My sister and I once decided it would be a fine idea to tour the Mojave Desert in May. Being hard-headed women from the Uwharries, we forged ahead even after the Santa Ana winds kicked up and pushed temperatures into triple digits. The heat made for a memorable, if sometimes freakish, trip. Along the way, we crossed paths with a dude who looked like an Elvis impersonator, a randy bighorn sheep...Read more
As Charlotte continues its quest to become a more urban and cosmopolitan city, is it possible that the small towns and former mill villages dotting the land around Charlotte have something to teach us about how to solve some of the biggest and most pressing needs facing our big cities and suburbs today?
Bill Fulton, Director of the Kinder Institute for Urban Research at Rice University...Read more
It probably wasn’t the setting Charlotte planners would have picked to unveil their vision for the future: A parking lot off Independence Boulevard, acres of scarred asphalt surrounded by a tangle of some of the city’s least pedestrian-friendly streets.
But in the wake of the covid-19 pandemic, an in-person event at a densely packed brewery along the light rail or in a tower...Read more
“Not many events inspire our historical imagination and force us to critically think about our past the way a falling monument does.”
Associate Professor of Sculpture Marek Ranis, who grew up behind the Iron Curtain in communist Poland, has seen monuments go up and come down in countries like his homeland. But the intense evaluation of monuments in the United States – what they tell...Read more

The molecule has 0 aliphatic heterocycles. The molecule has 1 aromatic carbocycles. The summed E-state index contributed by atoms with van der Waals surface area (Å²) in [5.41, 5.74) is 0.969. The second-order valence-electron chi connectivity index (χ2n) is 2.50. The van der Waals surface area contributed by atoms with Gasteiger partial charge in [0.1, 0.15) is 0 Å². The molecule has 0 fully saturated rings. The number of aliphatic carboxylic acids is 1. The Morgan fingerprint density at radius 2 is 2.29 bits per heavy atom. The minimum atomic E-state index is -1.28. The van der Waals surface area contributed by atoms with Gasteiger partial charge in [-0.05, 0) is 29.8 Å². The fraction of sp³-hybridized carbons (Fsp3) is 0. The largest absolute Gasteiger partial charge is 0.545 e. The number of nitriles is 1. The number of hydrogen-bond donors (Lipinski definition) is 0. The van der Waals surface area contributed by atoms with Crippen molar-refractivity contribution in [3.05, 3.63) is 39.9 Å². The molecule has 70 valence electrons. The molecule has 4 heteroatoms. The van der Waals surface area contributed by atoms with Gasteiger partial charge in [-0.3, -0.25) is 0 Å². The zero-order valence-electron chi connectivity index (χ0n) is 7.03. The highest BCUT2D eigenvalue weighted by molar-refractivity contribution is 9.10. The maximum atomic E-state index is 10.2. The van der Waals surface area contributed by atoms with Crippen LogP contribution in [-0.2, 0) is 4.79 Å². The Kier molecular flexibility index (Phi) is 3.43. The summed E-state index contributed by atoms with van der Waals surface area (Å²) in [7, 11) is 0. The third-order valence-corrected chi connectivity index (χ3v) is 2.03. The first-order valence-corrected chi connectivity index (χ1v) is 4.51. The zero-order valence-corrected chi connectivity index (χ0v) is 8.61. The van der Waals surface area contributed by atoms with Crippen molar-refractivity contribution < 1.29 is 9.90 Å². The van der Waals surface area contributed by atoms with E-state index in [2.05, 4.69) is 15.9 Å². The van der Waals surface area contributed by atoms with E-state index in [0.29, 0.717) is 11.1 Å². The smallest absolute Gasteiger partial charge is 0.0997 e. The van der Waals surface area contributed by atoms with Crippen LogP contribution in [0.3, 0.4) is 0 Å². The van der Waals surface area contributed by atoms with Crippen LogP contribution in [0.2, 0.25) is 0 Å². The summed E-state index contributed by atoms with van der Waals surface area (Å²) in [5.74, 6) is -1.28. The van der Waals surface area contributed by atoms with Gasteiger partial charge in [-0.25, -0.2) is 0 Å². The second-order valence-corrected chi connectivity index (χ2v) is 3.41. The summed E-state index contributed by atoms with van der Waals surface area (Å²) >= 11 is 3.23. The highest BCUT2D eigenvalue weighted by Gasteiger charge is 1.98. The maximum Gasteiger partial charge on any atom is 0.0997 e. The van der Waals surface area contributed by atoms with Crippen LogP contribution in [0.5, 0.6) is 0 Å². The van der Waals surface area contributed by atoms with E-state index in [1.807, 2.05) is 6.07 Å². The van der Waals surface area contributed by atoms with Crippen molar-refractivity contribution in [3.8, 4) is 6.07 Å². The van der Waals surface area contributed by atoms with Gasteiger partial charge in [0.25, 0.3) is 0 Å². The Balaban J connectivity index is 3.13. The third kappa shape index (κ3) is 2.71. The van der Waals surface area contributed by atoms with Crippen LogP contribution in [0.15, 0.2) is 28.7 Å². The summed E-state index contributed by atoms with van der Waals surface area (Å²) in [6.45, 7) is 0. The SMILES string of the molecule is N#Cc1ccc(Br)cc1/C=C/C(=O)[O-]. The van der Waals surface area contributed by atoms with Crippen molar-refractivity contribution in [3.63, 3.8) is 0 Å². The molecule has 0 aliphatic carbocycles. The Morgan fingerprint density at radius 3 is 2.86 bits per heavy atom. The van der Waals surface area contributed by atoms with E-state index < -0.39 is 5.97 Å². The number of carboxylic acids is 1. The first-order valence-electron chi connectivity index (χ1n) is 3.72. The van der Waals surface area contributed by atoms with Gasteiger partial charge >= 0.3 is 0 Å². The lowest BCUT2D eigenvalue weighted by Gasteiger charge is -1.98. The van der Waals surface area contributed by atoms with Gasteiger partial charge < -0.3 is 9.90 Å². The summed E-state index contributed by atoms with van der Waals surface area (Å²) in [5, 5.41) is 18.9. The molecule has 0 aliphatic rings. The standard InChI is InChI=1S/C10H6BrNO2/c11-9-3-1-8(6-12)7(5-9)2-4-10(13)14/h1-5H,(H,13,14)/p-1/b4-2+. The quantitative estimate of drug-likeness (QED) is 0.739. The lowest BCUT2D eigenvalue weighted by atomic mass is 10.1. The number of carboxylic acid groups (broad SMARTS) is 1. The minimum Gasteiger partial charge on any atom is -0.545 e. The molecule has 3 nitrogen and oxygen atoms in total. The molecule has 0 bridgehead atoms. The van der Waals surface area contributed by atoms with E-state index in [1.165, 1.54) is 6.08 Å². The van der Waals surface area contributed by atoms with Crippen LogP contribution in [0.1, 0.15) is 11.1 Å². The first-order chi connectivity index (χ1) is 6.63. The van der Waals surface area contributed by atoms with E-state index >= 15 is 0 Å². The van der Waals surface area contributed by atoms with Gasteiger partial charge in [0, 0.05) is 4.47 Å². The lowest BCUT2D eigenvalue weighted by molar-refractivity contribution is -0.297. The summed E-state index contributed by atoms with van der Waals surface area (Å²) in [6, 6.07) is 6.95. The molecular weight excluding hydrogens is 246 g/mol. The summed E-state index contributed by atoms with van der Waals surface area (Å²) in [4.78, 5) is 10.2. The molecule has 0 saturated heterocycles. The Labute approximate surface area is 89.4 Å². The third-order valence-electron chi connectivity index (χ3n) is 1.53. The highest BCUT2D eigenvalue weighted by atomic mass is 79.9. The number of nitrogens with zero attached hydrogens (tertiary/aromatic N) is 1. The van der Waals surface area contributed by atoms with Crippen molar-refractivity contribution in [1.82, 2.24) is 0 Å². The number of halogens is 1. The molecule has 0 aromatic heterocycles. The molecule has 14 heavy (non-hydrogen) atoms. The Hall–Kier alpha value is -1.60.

An upcoming virtual symposium in late October called “Making an Edible South” will kick off a year-long celebration of the new Carolina Garden Trail, currently under construction between the UNC Charlotte Botanical Gardens and the Urban Institute’s new offices in Sycamore Hall.
Dr. David Shields, a distinguished historian of agriculture and food preparation at the...Read more
I wasn’t especially fond of brown-eyed Susans (Rudbeckia triloba). They strike me as having a superficial and relentless cheer – like a clerk who automatically chirps Have a great day! when you’re clearly miserable.
But they freely seed around our yard in the Uwharries, and my garden in Charlotte was bare, so I transplanted several clumps. They pop...Read more
Charlotte City Council voted Tuesday to expand a pilot program for bus-only lanes onto a second, longer stretch of local roadway, in what could be a model for a more extensive reworking of the city’s bus system.
Crews will soon begin work to restripe and reconfigure about 2.5 miles of Central Avenue from Eastway Drive to the former Eastland Mall site, converting one general-purpose...Read more
“We cannot do this individually. If we try to attack these problems in our own lanes only, we will only succeed at failing.”
“Everything we embark on needs an intergovernmental framework and strategy to move forward.”
“We truly are breaking down silos that exist in government.”
That’s City Council members Tariq Bokhari, Braxton Winston and Matt Newton speaking Tuesday...Read more
“The public wants access to the land it already owns,” observed Jay Leutze, conservationist and author of Stand Up That Mountain. That sentiment was the driving force behind support for the Great American Outdoors Act (GAOA), recently signed into law after receiving wide bipartisan support in...Read more
In the sixth month of the U.S. coronavirus pandemic, few sectors of the economy or local government services have been hit as hard as transportation and transit.
The viral outbreak and ensuing lockdowns caused transit ridership numbers to plummet nationwide as millions of people stayed home or avoided trains and buses if they had to go somewhere. The Centers for Disease Control even...Read more